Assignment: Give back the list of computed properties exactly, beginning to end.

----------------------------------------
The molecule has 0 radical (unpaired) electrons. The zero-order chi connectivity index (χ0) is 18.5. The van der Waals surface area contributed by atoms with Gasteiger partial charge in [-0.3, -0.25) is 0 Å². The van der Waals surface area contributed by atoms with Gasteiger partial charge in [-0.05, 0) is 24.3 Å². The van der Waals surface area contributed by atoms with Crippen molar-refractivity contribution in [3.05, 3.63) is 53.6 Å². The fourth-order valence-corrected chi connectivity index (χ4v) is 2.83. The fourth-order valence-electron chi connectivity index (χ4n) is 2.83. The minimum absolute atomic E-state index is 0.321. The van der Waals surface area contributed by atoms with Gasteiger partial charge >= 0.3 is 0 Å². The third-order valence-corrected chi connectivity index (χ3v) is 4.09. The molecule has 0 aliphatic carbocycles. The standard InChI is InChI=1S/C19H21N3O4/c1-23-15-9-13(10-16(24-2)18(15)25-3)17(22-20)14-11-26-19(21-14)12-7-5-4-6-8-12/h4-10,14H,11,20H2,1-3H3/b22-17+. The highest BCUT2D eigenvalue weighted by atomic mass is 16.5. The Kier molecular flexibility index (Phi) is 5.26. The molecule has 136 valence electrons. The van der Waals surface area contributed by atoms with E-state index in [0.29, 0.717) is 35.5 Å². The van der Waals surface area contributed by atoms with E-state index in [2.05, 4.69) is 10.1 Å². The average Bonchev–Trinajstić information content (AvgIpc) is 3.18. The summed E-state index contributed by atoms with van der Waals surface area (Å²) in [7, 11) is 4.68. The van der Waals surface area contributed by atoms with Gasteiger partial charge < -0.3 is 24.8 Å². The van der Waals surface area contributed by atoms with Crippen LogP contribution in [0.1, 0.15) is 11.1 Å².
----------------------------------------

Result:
The molecule has 0 radical (unpaired) electrons. The zero-order chi connectivity index (χ0) is 18.5. The van der Waals surface area contributed by atoms with Gasteiger partial charge in [-0.3, -0.25) is 0 Å². The van der Waals surface area contributed by atoms with Gasteiger partial charge in [-0.05, 0) is 24.3 Å². The van der Waals surface area contributed by atoms with Crippen molar-refractivity contribution in [3.05, 3.63) is 53.6 Å². The fourth-order valence-corrected chi connectivity index (χ4v) is 2.83. The fourth-order valence-electron chi connectivity index (χ4n) is 2.83. The minimum absolute atomic E-state index is 0.321. The van der Waals surface area contributed by atoms with Gasteiger partial charge >= 0.3 is 0 Å². The third-order valence-corrected chi connectivity index (χ3v) is 4.09. The molecule has 0 aliphatic carbocycles. The standard InChI is InChI=1S/C19H21N3O4/c1-23-15-9-13(10-16(24-2)18(15)25-3)17(22-20)14-11-26-19(21-14)12-7-5-4-6-8-12/h4-10,14H,11,20H2,1-3H3/b22-17+. The highest BCUT2D eigenvalue weighted by atomic mass is 16.5. The Kier molecular flexibility index (Phi) is 5.26. The molecule has 136 valence electrons. The van der Waals surface area contributed by atoms with E-state index in [0.29, 0.717) is 35.5 Å². The van der Waals surface area contributed by atoms with E-state index in [2.05, 4.69) is 10.1 Å². The average Bonchev–Trinajstić information content (AvgIpc) is 3.18. The summed E-state index contributed by atoms with van der Waals surface area (Å²) in [7, 11) is 4.68. The van der Waals surface area contributed by atoms with Gasteiger partial charge < -0.3 is 24.8 Å². The van der Waals surface area contributed by atoms with Crippen LogP contribution in [0.1, 0.15) is 11.1 Å².